HRCI & SHRM Re-Certification Secrets on 7/20 at 11 AM CST. Recert credits available. Register here.
School’s out for summer and if you have a summer intern program your interns have probably been in place for a few weeks now. The dust has settled, they have been on-boarded and they are ready to get to work. Here are a few tips for you and your managers to help get the most of our your interns.
1. Understand the Investment That You’re Making when You Have an Intern Program
Internship programs don’t run themselves. Sometimes, when I talk to people about setting up their intern program, I have to remind them, “Interns are work — you get what you give.” Sure you’ve sourced and hired the best and brightest — but you have to give them direction, frequent feedback about what they are working on, and help coach them on things that you may take for granted that an more experienced worker may do (office skills and professional conduct). In other words, your interns don’t know, what they don’t know — and you have to have someone who is dedicated to working with and developing them. I suggest choosing someone who is passionate about mentoring and developing people and if it’s not part of their “day job” then give them a little bit of room in their schedule to make the investment and do the program justice. Even the best and most talented intern can get lost without guidance, feedback, and help navigating the workplace and assignments. Internships are in investment in the future; don’t short change it by not fully supporting the program with the right resources (people and money) to have an amazing and successful internship experience.
2. Tie Everything that they do to a “Learning Objective”
The worst thing that you can do in your intern program is to stick your intern in the corner and ask them to do a bunch of menial tasks. While helpful to your business, it’s probably not all that interesting for your student. Sure we ALL have tasks that we don’t “enjoy” about our job but that have to get done. But unlike interns, you understand WHY those things need to get done, how they provide value back to the business, and how they fit into the larger picture. Make sure that your interns do too! I suggest tying EVERYTHING back to a learning objective. At the beginning of the internship, you and your intern(s) should discuss what these may be or you might provide some that are important to your program. For a 3 – 6 month internship, I suggest between 3 – 5 objectives. Try to tie everything that they are working on to one of those objectives and ensure that they know WHY that task is important. The smaller part of the whole may seem insignificant by itself, but presented with the larger picture they understand why and how their piece fits in.
Also, don’t be afraid to give your interns something to “own” during their internship that ties back to one of their learning objectives.You decide what is an appropriate project — but it’s great for them to learn something end to end and to have some ownership of a project or program. It makes the internship experience more meaningful to have something that they can say they are responsible for.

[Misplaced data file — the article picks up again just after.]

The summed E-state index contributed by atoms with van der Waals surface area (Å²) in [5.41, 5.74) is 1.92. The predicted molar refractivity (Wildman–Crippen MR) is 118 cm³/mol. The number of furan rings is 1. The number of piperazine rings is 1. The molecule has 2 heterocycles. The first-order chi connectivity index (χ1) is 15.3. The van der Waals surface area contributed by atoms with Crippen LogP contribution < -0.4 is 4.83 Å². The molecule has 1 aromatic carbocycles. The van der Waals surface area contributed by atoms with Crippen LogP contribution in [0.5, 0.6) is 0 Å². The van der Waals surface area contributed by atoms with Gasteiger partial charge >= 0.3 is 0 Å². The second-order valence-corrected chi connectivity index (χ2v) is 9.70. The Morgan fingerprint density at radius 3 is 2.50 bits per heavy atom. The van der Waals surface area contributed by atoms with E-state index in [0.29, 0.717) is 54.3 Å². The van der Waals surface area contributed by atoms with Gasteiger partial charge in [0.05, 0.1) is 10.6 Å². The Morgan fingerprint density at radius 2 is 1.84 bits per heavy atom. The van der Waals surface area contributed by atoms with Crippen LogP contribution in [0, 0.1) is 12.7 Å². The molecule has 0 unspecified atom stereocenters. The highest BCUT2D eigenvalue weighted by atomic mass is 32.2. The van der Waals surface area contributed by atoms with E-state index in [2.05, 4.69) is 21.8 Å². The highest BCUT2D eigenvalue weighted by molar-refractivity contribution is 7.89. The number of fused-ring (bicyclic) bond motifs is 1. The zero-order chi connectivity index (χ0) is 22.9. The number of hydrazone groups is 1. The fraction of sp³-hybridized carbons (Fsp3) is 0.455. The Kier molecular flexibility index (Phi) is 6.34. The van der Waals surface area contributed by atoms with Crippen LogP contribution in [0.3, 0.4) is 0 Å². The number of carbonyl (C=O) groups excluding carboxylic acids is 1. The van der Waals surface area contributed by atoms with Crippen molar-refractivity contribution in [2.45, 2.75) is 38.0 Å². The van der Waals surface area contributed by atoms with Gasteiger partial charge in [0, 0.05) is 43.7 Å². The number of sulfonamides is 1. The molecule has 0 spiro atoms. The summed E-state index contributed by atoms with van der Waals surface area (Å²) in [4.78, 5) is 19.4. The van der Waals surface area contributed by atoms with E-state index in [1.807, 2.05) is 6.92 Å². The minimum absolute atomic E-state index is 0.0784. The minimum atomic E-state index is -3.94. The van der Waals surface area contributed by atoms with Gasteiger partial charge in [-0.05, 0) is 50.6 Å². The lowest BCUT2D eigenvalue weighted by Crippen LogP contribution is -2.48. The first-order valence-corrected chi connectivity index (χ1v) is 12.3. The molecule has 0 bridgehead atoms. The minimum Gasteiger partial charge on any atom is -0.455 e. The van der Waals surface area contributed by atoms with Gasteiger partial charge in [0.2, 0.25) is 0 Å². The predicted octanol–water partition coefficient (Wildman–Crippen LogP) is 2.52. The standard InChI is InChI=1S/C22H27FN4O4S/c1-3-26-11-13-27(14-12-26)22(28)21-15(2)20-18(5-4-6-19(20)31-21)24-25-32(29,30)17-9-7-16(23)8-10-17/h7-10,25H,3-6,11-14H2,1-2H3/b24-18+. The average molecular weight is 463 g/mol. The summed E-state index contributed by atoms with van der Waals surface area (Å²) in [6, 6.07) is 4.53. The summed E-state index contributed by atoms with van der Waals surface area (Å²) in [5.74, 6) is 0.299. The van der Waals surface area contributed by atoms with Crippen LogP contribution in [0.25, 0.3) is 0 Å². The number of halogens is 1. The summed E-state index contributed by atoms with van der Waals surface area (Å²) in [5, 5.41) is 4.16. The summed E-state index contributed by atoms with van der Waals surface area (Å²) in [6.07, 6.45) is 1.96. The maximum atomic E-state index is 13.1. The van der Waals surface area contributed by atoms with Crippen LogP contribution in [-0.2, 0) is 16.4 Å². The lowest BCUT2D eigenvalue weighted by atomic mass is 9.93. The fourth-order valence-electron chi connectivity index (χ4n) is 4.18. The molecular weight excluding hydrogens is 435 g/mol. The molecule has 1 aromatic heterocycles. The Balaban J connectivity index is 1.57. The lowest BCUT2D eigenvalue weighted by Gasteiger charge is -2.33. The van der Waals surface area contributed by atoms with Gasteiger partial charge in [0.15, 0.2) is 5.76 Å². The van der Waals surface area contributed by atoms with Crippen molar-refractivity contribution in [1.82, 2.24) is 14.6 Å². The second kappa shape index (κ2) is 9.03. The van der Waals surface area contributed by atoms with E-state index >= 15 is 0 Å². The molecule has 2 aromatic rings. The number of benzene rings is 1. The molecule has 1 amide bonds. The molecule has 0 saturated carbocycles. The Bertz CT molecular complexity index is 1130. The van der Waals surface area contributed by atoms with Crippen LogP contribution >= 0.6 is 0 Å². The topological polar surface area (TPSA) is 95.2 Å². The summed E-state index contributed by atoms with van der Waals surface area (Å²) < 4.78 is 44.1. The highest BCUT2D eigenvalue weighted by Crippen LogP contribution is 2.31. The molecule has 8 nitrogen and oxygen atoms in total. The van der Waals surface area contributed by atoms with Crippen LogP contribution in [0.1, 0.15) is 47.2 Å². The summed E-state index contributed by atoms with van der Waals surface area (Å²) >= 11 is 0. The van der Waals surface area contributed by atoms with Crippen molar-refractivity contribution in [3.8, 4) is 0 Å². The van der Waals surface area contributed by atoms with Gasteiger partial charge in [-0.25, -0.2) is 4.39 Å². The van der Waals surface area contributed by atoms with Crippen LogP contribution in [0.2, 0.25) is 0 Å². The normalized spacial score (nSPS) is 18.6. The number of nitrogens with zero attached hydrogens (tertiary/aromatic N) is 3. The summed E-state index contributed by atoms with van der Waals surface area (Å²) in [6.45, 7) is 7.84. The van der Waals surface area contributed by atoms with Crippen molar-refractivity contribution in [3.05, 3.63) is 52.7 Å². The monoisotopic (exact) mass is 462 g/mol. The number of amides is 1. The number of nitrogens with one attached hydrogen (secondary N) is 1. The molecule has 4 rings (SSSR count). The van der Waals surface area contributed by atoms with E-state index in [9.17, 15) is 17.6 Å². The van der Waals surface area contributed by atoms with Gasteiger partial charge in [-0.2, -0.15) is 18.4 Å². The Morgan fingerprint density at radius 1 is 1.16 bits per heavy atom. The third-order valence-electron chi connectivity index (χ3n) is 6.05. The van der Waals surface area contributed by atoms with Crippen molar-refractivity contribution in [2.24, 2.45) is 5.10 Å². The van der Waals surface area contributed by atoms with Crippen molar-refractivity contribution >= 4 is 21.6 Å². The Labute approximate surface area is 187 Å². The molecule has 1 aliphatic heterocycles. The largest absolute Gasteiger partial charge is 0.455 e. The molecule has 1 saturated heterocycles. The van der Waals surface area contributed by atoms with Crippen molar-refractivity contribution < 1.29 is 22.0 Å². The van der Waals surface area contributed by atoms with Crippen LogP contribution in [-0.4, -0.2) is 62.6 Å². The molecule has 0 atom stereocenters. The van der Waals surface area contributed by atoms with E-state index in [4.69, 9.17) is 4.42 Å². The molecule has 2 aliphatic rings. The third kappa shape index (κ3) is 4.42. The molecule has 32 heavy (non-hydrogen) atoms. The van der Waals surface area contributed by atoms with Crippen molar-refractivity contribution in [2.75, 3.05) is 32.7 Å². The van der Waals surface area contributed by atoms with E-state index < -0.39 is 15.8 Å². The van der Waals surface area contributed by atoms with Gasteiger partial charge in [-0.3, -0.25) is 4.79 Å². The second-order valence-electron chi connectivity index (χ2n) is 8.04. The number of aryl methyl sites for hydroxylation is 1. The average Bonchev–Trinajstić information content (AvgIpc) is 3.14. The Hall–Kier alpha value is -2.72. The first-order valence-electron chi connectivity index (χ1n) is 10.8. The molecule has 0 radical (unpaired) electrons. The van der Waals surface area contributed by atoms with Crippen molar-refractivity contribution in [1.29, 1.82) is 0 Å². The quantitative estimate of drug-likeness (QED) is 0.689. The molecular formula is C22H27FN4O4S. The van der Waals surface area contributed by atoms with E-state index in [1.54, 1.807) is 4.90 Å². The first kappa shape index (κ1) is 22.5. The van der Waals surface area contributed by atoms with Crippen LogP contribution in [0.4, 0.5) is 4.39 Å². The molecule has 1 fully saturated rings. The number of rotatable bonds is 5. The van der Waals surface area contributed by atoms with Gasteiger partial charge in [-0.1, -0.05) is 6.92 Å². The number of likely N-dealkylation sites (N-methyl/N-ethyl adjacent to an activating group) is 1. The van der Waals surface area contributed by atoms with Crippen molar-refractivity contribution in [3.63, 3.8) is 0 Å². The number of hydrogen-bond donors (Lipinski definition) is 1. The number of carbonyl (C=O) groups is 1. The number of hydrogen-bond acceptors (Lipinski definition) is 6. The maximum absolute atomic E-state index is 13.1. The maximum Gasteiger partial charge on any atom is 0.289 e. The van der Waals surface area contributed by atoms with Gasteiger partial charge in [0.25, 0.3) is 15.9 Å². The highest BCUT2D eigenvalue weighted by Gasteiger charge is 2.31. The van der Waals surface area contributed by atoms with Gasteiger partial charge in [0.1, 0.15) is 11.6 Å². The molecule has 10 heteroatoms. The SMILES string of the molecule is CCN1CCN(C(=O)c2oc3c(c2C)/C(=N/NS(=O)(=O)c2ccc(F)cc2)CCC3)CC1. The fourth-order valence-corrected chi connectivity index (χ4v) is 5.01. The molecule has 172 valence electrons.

Complete our HR & Recruiting Buyer Survey. Enter to win one of five $25 Visa gift cards. Click here.
3. Check the Pulse Frequently
Include your interns in the regular course of activities and have regular one-on-ones with them to see how they are doing. If you want to make this formal consider doing a weekly intern check up, via email, of what they are working on, their progress, and what help they need from you. However, some of my favorite ways to check in with my interns include quick texts, updates or messages over social media, or just a drive-by chat. Last year, when I was pregnant, my interns and I would walk a lap around the building with me or have a cookie break. It was fun and informal, but a great way to connect and get a feel for how they were doing. Find what works for your program — keep it simple and make it easy!
4. Ask for a Report Out at the End of the Internship
So often we tell interns what they will or have learned. I suggest turning that on its head and asking your interns to do a report on what they feel that they learned and what they found to be valuable. It’s not only a way to get feedback on your internship program, but it’s a great activity for your interns to get experience with public speaking and organizing their thoughts for a presentation if you set it up so that they present their learnings to an audience such as the entire department or other interns in the program.
5. Don’t Forget the Fun
This goes without saying right? Right?!?! I’m a big believer in making the workplace a fun and engaging place — so understand what that means to your intern program, so you have the right amount of work and play. Figure out what works for your culture and program and run with it.
Interns go back to their schools and talk. You want them to tell others how awesome your internship was and how much they learned, because you’re not just mentoring, you’re also creating a pipeline of new talent — so put in the work to make it awesome!
What are some of your tips for hosting a great intern program?